So you think you're ready to hang your own shingle?

Issue January/February 2016 By Nicole B. Norkevicius

Yes, being your own boss can be invigorating and allows an attorney to set their own schedule and manage their caseload. However, solo practitioners often struggle in their practice and do not get to enjoy such benefits. The Massachusetts Bar Association's Solo Practitioner & Small Firm Section offers some very poignant pointers before delving into the vast world of solo practitioners, with ongoing support and education programs offered throughout the year.

Of course, the legal profession is a calling that can lead to a very worthwhile profession, but first-time solo practitioners are often faced with numerous pitfalls that can be very costly. Knowing the law is just the beginning; a successful solo practitioner must balance so much more than keeping current with the changes in their respective specialties - they must also run a successful business!

Here are some tips for every solo practitioner starting out:

Be a minimalist: Manage assets wisely. Start small and spend sparingly - work from home. Reserve a conference room in the local law library or registry. You can even rent or borrow a conference room from another attorney to meet with new clients. Many large practices often allow this practice for other attorneys as part of their pro bono initiatives.

Create an Internet presence: Developing a simple website can be much less expensive than traditional advertising and can reach a vast audience with minimal cost. Today, most prospective clients will research online before contacting an attorney, and your website is their first glimpse at you as an attorney.

Volunteer: Time spent volunteering can be a worthwhile way to create contacts in your field and sometimes obtain new clients. Several Probate and Family courts throughout the commonwealth offer Lawyer of the Day programs, which are run by the local bar association or legal services program. Volunteering in these types of programs allows a solo practitioner to meet and work with the registry staff in these courts, while offering a value service to public. These relationships can be quite beneficial when you are later in court on your own matter. However, a solo practitioner must manage their time wisely; ideally, all time is billable time. Volunteering in the courts you routinely practice in can also be quite beneficial to building your practice.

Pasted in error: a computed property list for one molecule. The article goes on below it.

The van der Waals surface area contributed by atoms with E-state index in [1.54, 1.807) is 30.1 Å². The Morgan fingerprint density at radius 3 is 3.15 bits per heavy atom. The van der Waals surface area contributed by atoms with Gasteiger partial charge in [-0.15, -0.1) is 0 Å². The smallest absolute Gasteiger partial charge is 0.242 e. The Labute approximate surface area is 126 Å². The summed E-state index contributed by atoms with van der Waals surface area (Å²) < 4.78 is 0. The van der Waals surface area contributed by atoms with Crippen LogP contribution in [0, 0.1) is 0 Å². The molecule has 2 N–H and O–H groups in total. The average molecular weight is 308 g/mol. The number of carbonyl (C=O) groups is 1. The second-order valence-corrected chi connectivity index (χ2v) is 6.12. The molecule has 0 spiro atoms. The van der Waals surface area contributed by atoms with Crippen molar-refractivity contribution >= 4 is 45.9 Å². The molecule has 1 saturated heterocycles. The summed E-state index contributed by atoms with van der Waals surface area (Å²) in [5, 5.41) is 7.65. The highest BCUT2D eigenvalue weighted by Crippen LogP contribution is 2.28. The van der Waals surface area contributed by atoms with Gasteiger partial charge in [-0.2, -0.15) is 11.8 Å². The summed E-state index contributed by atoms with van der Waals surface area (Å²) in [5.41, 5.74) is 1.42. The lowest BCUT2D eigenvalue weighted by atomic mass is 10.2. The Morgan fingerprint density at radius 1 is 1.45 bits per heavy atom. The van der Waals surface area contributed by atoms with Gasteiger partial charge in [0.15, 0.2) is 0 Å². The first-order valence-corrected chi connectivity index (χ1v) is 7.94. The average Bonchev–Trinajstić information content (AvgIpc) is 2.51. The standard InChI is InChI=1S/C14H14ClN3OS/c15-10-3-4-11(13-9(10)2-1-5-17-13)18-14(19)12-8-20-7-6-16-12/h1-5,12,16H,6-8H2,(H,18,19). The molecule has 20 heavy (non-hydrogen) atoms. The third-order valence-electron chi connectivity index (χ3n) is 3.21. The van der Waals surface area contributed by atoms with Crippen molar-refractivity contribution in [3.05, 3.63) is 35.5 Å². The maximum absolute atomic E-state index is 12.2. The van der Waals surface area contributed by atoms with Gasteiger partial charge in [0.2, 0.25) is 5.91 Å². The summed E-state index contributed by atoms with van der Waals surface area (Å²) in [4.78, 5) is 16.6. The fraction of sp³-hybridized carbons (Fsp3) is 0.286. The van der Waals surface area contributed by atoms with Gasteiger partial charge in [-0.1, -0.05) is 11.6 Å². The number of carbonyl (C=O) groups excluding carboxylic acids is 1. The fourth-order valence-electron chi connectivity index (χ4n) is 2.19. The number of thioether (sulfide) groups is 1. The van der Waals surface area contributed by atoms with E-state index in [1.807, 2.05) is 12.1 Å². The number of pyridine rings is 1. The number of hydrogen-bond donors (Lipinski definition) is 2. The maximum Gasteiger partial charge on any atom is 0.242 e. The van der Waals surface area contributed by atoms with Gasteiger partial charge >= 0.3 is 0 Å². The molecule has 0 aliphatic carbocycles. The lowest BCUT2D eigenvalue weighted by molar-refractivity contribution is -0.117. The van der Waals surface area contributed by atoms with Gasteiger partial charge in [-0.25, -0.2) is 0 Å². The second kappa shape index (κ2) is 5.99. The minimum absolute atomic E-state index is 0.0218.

Find a mentor: Practicing on your own is often lonely. While there are lots of benefits to having your own practice, you can't successfully practice in a bubble. You must find a mentor or ideally an experienced attorney and another contemporaneous colleague that you can consult with about case-related matters and court specific procedures. A great way to meet different attorneys is to join bar associations, which often also provides opportunities to socialize with judges and court staff. Try to have lunch with a different attorney once a month or, realistically, once a quarter, because as a business manager, a solo practitioner must be vigilant in balancing their time. But building relationships with other attorneys are integral to your success.

Contact LOMAP: Every attorney considering hanging a shingle and going out on their own should contact the Massachusetts Law Office Management Assistance Program (LOMAP), which is a free and confidential program offered by Lawyers Concerned for Lawyers Inc. LOMAP provides invaluable materials for attorneys considering opening their own practice and steps to avoid ethical pitfalls. In addition, attorneys can schedule a meeting with one of LOMAP's law practice advisor to discuss specific questions about their practice.

Nicole B. Norkevicius is a solo practitioner in Buzzards Bay. She previously worked at two small firms before opening her own practice in October 2015, where she primarily practices in all aspects of family law.